Accused first-degree murderer Damitre Burch will stand trial as an adult for killing 21-year-old Jadah Willmett on Aug. 2, 2021, in Bayfield.
Sixth Judicial District Chief Judge Jeffrey Wilson announced the decision via writ Monday afternoon.
Burch, 18, faces a maximum of 40 years in prison with the possibility of parole for allegedly stabbing Willmett to death with a butterfly knife. Testimony revealed 65 wounds to Willmett from the attack, though an autopsy revealed a few were not stab wounds but slashes to her hand as she tried to defend herself.
The brutality of the attack was one of the considerations to determine whether Burch would be tried in adult or juvenile court. Burch was 17 at the time of the murder.
Wilson contemplated his decision to have Burch tried in adult court for three days after a four-day reverse transfer hearing. Wilson watched video of the attack, and listened to testimony from law enforcement officers, behavioral specialists and family members.
Had Burch’s case been moved to juvenile court he would have faced a maximum sentence of seven years with the possibility of release at age 21½. Burch, who will be 19 in May, would have served his time at a youths correctional facility until that age when a judge would then decide whether to release him or have him finish the seven-year sentence in adult prison.
Reverse transfer hearings are rare, according to lawyers involved in the case. The hearing was to determine not only whether the decision to have Burch stand trial in adult court would be reversed to have him adjudicated in juvenile court, but also to establish the elements necessary for a first-degree murder charge, and whether Burch would be eligible for release on bail.
Wilson noted in his decision that evidence supported the charge of first-degree murder. He said Burch is not eligible for bail because “proof of the defendant’s guilt is evident” and “the presumption of guilt is great.”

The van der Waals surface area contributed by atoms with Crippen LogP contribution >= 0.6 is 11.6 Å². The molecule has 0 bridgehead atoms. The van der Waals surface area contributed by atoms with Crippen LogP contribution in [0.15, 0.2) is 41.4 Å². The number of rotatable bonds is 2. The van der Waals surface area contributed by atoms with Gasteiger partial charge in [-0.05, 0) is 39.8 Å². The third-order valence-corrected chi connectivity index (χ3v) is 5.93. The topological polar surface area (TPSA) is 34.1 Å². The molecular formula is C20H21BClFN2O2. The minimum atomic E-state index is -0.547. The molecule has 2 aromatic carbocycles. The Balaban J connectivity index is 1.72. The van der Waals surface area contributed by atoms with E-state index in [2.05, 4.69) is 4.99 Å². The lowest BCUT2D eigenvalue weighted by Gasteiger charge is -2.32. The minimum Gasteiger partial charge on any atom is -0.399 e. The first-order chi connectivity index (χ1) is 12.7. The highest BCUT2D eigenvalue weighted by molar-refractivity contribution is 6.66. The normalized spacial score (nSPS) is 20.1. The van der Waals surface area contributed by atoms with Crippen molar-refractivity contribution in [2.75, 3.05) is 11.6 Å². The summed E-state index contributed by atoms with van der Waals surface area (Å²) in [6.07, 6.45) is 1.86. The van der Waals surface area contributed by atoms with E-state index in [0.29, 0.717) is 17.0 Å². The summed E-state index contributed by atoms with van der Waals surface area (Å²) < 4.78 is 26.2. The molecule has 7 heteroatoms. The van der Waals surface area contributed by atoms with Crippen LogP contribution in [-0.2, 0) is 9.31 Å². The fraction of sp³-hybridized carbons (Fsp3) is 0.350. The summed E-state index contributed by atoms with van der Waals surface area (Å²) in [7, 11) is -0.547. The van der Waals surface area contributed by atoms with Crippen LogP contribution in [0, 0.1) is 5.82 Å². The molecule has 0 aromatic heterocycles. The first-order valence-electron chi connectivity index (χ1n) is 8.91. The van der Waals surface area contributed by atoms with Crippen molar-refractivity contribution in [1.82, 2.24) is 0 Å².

The criteria Wilson used in making his decision is based on 11 determining factors as defined by state statute. A synopsis of five of those factors include: the seriousness of the offense in relation to community safety; level of violence and premeditation; age and maturity of the juvenile as well as home environment; impact on the victim; and whether a deadly weapon was used.
According to testimony presented during the reverse transfer hearing, Burch dressed in all black and covered his face in a black mask and bandanna before leaving his home where he lived with his father via a bedroom window and then walked to the Bayfield Speedway at 650 Buck Highway. Burch collected items and placed them on the counter before going behind the counter and allegedly stabbing Willmett to death about 1:30 a.m.
Police arrived on scene as Burch walked out the front doors of the Speedway. He was covered in the victim’s blood when he was arrested and taken to La Plata County Jail.
The case is set for arraignment April 18.